Novelist Sharon Butala explores perserverence in the Canadian frontier with Wild Rose

Reviewed by: Eric Volmers

The origins of Sharon Butala’s newest novel, Wild Rose, seem rather noble.

It wasn’t a sudden burst of inspiration that led to the author’s first book of fiction since 2002. According to the veteran writer, who has been shortlisted for two Governor General Awards during her lengthy career, it sprang from a studious sense of obligation to the narrative she has been telling since the 1980s. What has she told? What still needs to be told?

” I asked myself, ‘What have I missed in telling the Western-Canadian story — the rural agricultural people and in particular the women’s story?” says Butala, who now lives in Calgary. “I thought I don’t think I have succeeded in telling the story about women who were like the women of my family. They suffered tremendous hardships and struggles but were never defeated by what happened to them, who never lost their dignity and who always remembered who they were and what they believed their lives stood for. I wanted to create a woman like that.”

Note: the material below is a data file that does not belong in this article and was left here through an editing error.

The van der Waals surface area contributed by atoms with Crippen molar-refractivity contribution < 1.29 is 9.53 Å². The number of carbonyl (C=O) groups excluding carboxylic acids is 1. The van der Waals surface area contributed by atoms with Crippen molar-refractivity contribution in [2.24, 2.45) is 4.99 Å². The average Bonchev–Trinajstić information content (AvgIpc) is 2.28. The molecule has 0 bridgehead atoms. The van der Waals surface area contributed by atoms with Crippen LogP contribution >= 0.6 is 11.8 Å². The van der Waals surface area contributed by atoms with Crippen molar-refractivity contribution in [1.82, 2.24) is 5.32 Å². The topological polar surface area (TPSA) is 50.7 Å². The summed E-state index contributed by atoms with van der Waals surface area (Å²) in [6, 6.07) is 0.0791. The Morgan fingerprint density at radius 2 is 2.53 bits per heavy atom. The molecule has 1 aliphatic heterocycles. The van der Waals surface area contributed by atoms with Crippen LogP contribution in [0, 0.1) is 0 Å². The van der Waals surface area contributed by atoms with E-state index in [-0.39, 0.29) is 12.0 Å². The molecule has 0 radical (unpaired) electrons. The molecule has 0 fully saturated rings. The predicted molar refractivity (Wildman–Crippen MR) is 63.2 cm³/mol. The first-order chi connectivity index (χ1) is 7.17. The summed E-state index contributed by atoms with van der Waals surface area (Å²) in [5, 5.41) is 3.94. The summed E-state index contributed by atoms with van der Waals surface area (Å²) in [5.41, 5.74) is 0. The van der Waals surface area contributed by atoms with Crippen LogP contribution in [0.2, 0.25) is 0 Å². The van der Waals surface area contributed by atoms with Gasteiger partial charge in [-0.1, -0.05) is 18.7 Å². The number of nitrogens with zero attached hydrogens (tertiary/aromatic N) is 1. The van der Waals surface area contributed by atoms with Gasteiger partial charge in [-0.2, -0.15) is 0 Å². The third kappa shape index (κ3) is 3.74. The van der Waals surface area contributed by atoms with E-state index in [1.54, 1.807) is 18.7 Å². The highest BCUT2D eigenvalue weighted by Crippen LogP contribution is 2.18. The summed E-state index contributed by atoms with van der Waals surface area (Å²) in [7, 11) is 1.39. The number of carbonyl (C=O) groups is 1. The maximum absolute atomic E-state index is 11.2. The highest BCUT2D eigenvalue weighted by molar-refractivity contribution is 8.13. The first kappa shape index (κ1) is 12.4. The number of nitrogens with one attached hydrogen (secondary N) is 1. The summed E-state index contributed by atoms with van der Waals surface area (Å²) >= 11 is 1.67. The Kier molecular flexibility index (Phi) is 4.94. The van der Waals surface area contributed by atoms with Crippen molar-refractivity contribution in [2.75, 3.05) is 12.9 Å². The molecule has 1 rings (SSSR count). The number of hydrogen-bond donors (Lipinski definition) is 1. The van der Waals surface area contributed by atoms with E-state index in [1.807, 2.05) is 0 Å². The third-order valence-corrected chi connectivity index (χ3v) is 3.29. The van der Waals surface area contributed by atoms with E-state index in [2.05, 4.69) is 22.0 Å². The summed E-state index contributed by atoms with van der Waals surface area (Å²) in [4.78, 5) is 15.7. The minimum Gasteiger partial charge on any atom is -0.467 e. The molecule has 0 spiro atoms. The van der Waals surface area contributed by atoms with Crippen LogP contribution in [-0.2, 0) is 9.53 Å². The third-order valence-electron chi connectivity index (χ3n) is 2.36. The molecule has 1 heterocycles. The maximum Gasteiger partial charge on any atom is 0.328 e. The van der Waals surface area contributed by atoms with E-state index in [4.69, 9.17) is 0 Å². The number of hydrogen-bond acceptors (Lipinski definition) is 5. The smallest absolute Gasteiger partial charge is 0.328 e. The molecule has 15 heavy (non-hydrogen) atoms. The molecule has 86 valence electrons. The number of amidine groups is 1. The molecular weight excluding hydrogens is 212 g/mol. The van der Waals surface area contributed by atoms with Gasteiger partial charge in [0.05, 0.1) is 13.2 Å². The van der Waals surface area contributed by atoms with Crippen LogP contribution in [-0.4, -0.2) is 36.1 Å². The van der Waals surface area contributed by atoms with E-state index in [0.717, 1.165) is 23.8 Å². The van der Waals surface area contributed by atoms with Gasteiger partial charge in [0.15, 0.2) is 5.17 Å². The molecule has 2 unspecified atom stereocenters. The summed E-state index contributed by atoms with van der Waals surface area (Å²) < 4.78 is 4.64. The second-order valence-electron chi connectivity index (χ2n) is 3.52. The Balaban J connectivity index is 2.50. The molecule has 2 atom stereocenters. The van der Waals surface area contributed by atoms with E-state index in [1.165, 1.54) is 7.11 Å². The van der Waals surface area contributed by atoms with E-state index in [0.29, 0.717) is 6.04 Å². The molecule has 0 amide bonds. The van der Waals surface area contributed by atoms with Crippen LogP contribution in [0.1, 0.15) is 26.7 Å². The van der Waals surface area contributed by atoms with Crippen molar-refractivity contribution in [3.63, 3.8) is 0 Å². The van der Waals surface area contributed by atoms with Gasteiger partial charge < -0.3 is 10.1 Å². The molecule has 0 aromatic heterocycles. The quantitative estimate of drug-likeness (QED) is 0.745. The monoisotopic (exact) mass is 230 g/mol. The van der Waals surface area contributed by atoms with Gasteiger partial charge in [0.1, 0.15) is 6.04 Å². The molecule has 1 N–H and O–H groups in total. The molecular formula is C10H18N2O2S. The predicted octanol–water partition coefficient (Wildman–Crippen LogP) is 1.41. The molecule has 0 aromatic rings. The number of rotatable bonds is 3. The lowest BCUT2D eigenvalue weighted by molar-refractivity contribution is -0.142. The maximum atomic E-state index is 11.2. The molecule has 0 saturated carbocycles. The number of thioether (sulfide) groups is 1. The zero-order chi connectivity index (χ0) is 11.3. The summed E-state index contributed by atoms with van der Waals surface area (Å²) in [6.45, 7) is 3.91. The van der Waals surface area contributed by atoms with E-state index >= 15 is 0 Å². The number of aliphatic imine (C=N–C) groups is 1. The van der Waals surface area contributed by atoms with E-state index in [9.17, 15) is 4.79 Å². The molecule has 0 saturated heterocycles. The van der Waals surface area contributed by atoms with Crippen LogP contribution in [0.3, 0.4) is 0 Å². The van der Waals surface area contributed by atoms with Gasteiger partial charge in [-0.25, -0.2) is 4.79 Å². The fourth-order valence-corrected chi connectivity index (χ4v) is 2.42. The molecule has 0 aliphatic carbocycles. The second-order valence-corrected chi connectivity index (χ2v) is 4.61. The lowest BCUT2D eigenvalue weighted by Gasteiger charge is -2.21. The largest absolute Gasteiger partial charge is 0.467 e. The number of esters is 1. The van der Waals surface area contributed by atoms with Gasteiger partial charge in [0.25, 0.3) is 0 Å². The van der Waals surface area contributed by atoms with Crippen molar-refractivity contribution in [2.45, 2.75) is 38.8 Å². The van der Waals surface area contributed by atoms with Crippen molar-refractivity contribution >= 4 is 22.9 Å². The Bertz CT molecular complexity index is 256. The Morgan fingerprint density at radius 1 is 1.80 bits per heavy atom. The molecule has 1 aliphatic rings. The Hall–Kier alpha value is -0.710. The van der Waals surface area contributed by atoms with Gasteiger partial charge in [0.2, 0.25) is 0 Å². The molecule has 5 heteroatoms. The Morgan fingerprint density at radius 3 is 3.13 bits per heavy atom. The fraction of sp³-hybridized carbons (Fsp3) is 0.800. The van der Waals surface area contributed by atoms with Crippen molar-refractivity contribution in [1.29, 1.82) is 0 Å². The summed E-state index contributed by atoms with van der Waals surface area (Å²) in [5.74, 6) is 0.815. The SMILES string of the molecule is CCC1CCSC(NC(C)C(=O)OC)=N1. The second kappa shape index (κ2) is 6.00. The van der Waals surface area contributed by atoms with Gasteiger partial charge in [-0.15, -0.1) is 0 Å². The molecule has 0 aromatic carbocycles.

Sophie was born. So was her 700-page life story, a sprawling tome that “nobody would publish,” Butala says with a laugh. So she concentrated on the first part of her young protagonist’s hardscrabble life, starting with her stifling upbringing in Quebec — a world run by tradition and church — and following her west, where she attempts to settle a piece of wilderness in Saskatchewan with her new husband in the 1880s.

 

This article originally appeared in The Calgary Herald. To read it in its entirety, click here.

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